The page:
The signs of maturity and progression with the Wisconsin Badgers were evident the last portion of the season, and on Friday, UW played Michigan State—a potential Final Four team—to the last possession.
Unfortunately, that was not enough, as Wisconsin fell 63–60 to Michigan State, the No. 1 overall seed, in the Big Ten Tournament at Madison Square Garden.
Redshirt junior forward Ethan Happ scored a game-high 22 points (10-of-15 shooting) with four rebounds and four assists, while both Khalil Iverson and Brad Davison tallied 10 points in the loss for Wisconsin (15–18).
Iverson also contributed five rebounds, with Davison dishing out five assists while only committing one turnover.
Forward Miles Bridges scored a team-high 20 points with nine rebounds in the win for Michigan State (29–3), with guard Cassius Winston complementing the big man with 17 points, five rebounds, and five assists.
Wisconsin did almost everything it could to upset Michigan State. UW actually shot better (45.6 percent to MSU’s 42.9 percent) while also committing fewer turnovers (six to MSU’s 11).
The Spartans, however, out-rebounded the Badgers 41–27 (including 16 offensive rebounds) while also connecting on 10 of 11 free throws. Wisconsin was only 2-of-6 from the charity stripe.
This was definitely a highlight for Wisconsin, though:
"Wisconsin Basketball is boring"@iverson_khalil ☕️pic.twitter.com/bltj4E64xH— Wisconsin Basketball (@BadgerMBB) March 2, 2018
Wisconsin’s foul trouble in the first 20 minutes allowed Michigan State to push out a 32–28 advantage at halftime. Happ scored nine points in the first half but picked up his second foul with 7:46 remaining and sat until intermission. After a Nate Reuvers dunk to give UW a 25–22 advantage, Davison picked up his second foul with 3:45 and like, Happ, was subbed out until the second half.
The Badgers would only score three points the rest of the half on a Brevin Pritzl three at the 3:35 mark, and a Winston three-pointer right before the buzzer gave the Spartans a four-point lead.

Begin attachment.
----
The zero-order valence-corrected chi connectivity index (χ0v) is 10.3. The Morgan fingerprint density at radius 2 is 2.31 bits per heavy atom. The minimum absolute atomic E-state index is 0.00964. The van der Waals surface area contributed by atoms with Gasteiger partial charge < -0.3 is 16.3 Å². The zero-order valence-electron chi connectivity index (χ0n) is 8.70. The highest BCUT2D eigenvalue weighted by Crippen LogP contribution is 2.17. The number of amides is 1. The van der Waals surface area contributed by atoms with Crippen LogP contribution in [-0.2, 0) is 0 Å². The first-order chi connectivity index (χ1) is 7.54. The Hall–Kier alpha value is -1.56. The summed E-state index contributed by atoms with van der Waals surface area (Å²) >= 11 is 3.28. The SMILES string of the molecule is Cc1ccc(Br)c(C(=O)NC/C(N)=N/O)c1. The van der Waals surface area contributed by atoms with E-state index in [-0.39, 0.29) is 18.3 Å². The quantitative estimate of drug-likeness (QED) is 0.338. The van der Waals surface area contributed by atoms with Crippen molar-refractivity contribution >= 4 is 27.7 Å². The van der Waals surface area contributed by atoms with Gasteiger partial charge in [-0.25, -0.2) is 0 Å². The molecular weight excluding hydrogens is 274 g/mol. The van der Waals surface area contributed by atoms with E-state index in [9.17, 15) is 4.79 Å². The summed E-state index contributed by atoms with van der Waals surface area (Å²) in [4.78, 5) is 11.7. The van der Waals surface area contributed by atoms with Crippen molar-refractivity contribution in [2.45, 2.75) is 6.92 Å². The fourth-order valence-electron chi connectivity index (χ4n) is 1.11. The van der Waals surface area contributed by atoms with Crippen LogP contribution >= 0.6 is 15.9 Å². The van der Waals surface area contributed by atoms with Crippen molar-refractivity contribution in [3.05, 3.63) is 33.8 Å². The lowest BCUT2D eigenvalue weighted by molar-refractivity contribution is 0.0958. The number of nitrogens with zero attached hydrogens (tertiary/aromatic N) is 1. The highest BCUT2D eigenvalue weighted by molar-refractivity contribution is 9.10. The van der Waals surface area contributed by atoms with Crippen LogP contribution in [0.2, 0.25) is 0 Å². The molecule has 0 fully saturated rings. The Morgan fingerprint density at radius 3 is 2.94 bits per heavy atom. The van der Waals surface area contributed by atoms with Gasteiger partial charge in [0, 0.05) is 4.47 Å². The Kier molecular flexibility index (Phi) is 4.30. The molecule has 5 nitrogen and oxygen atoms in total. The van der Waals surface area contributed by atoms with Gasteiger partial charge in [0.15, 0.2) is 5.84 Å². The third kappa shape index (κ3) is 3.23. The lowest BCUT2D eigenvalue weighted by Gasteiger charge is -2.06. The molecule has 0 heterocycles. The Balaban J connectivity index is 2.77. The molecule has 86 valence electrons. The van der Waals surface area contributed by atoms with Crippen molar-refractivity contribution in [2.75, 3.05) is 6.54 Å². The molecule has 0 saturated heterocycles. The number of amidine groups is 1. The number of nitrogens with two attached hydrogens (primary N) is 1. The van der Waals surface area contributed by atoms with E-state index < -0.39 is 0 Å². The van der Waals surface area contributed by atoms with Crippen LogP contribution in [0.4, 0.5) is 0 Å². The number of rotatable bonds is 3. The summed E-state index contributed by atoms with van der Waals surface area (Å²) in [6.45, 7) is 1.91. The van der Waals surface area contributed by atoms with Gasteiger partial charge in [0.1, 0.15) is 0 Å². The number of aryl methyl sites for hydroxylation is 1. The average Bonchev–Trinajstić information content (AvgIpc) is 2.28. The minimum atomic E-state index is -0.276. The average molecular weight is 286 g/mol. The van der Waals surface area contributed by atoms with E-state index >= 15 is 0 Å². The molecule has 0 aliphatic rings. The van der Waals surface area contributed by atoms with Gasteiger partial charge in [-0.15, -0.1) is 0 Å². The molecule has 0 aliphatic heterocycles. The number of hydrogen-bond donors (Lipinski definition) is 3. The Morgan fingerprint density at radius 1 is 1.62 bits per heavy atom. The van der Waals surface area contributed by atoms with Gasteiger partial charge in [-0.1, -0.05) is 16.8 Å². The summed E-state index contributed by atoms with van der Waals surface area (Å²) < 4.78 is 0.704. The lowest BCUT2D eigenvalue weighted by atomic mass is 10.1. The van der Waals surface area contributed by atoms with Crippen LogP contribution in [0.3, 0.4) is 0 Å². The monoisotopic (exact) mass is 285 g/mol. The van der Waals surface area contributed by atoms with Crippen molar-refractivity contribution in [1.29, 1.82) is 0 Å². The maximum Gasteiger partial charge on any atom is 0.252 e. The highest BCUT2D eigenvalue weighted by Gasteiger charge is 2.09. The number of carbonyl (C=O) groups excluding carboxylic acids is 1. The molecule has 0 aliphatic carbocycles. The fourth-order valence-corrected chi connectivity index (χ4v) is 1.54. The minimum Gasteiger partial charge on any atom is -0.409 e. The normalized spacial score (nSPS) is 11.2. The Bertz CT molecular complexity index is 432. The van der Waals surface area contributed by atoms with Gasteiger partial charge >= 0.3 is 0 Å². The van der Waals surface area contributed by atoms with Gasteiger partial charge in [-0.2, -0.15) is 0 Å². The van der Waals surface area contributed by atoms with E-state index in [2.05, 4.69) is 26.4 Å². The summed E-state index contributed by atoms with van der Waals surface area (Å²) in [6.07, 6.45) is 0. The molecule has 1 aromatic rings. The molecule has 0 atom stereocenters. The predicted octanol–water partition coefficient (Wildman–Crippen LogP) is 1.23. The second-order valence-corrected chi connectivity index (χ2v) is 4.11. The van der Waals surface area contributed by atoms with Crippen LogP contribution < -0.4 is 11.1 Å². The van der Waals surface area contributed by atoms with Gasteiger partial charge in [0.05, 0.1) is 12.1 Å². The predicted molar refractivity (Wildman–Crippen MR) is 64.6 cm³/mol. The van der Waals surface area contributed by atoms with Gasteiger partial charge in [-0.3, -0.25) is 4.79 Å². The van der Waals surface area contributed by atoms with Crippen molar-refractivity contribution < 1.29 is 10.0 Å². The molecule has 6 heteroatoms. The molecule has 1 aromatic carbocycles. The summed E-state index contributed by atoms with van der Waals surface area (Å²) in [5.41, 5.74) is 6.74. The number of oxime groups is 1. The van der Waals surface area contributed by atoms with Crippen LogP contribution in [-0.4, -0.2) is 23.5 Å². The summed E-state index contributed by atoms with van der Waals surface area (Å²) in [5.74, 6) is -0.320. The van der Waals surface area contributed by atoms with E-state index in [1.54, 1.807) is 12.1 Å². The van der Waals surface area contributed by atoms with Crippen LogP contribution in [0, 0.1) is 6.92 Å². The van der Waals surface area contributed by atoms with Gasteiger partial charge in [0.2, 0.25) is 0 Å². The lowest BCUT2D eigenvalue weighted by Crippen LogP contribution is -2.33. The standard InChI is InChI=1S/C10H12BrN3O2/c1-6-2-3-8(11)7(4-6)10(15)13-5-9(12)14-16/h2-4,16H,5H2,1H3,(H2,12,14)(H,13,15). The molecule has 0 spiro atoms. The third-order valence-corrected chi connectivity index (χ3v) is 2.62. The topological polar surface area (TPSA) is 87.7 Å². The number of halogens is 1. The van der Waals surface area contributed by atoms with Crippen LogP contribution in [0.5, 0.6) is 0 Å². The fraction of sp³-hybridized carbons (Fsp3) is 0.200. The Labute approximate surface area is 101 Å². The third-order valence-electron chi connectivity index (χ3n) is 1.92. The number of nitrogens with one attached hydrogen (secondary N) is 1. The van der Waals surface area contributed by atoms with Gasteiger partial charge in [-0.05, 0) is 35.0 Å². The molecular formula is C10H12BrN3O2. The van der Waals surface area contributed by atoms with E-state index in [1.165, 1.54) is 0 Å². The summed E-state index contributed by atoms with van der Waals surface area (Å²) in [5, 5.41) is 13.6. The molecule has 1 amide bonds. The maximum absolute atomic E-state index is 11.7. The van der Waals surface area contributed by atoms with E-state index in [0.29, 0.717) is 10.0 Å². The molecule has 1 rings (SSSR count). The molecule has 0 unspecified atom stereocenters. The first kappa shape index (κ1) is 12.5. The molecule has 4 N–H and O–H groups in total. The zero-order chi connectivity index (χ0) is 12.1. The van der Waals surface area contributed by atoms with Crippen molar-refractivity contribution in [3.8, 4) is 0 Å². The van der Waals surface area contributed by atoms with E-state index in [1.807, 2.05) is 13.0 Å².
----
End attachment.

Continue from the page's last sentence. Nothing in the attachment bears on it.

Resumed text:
Give Wisconsin credit, as Greg Gard’s squad continued to fight on and actually tie the game before regaining a four-point lead at 42–38 with 14:21 remaining on an Iverson tip-in, part of a 14–6 run. Redshirt freshman forward Aleem Ford connected on two of his three three-pointers in that span, one in which UW scored 10 consecutive points.
Michigan State regained the lead with a 7–0 run of its own in just over 90 seconds, with Bridges contributing five points to make it 45–42 with 11:48 remaining.
Wisconsin kept battling back to make it a one-possession game, with Ford’s third triple of the afternoon tying it at 49–49 and a Happ layup making it 51–51 with under nine minutes remaining.
In the second half, Wisconsin shot 50 percent from the field (14-of-28), with Michigan State only hitting 42.4 percent (14-of-33) in those final 20 minutes.
The Spartans went on another 7–0 run to retake the lead with five minutes remaining after a Matt McQuaid layup, but the Badgers countered with a 5–0 run to bring it within a 58–56 ballgame after Happ connected on a three-point play (layup plus the free throw).
With under three minutes left in the game, Iverson was fouled by Joshua Langford, but did not hit the front end of a one-and-one to cut the lead to one or potentially tie the game at 60–60.
Happ had a chance with a 1:52 remaining to do the same after a Jaren Jackson, Jr., foul, but like Iverson, missed the first three throw in a one-and-one situation. On the ensuing possession, McQuaid drilled a three to give the Spartans a 63–58 lead with just under 90 seconds to play.
Davison drove to the lane and brought the game back to within three at 63–60 with a layup with 32 seconds left. Pritzl fouled Bridges, who then missed a free throw and gave the Badgers an opportunity to tie the game on the game’s last possession.
After a timeout, however, Wisconsin could not get a clean look, and Davison chucked up an errant three-point attempt from the top of the key that ended the Badgers’ season.
Wisconsin only connected on six of 17 three-point opportunities against Michigan State.